• Like left-wing liberals? Forget it.

  15. I have been a subscriber of Maclean’s for about 2 years now and watched the magazine change from a pro-Conservative to a pro-Liberal/NDP overnight. Before the national election, Maclean’s could not say enough good things about the way the Conservatives were trying to run the country and what they had planned. Now Maclean’s had done a complete 180 and are now telling us how bad they are. I am all for criticism, but this is a bit much.

    If you really read this artical and read what they are really saying, it disgusts me. How can you as that too many cops are a bad thing? How can you say that pot heads being busted is a waste of time? How can you question the increase in traffic fines are wrong?

    As a Federal Correctional Officer, I cannot encourage this “crackdown” enough. I work around some of the most vile, disgusting, dangerous men in Canada. And if it were not for the apparent abundance of police officers doing their jobs, which you say there are be too many, these criminals would be out there preying on other victims.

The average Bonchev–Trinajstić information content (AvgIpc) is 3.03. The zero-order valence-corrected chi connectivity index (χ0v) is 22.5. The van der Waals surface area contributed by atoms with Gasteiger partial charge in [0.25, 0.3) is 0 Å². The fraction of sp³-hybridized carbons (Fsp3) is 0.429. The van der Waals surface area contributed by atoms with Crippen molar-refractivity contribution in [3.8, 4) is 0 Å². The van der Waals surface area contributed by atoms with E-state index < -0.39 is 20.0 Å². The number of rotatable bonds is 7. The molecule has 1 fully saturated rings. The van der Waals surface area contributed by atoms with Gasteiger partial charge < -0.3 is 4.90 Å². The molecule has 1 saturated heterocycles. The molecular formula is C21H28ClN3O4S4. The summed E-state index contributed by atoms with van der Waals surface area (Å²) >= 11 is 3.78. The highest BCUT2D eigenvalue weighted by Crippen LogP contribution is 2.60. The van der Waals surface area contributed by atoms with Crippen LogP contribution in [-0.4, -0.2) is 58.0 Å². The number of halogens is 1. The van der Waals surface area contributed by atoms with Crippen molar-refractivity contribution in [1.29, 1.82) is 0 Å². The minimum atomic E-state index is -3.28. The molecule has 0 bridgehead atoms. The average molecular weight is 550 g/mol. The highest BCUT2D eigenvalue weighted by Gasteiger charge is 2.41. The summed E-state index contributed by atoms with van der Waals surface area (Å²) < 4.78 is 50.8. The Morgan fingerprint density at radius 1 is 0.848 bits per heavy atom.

I say, hire more police and spend as much money as necessary to train them properly to catch all of the law breakers. ALL OF THEM, whether they are speeding, smoking pot, or whatever. Bring them all to justice.

    Just remember, if they weren’t out there, the villains you like to forget are out there and in prison, they would be coming after you….

    • Obviously, you would be happier in a police state.  I suggest China.

      • Don’t know. China is communist, not a police state. Maybe I should look to the US or how about even parts of Australia. They are fast approaching this idea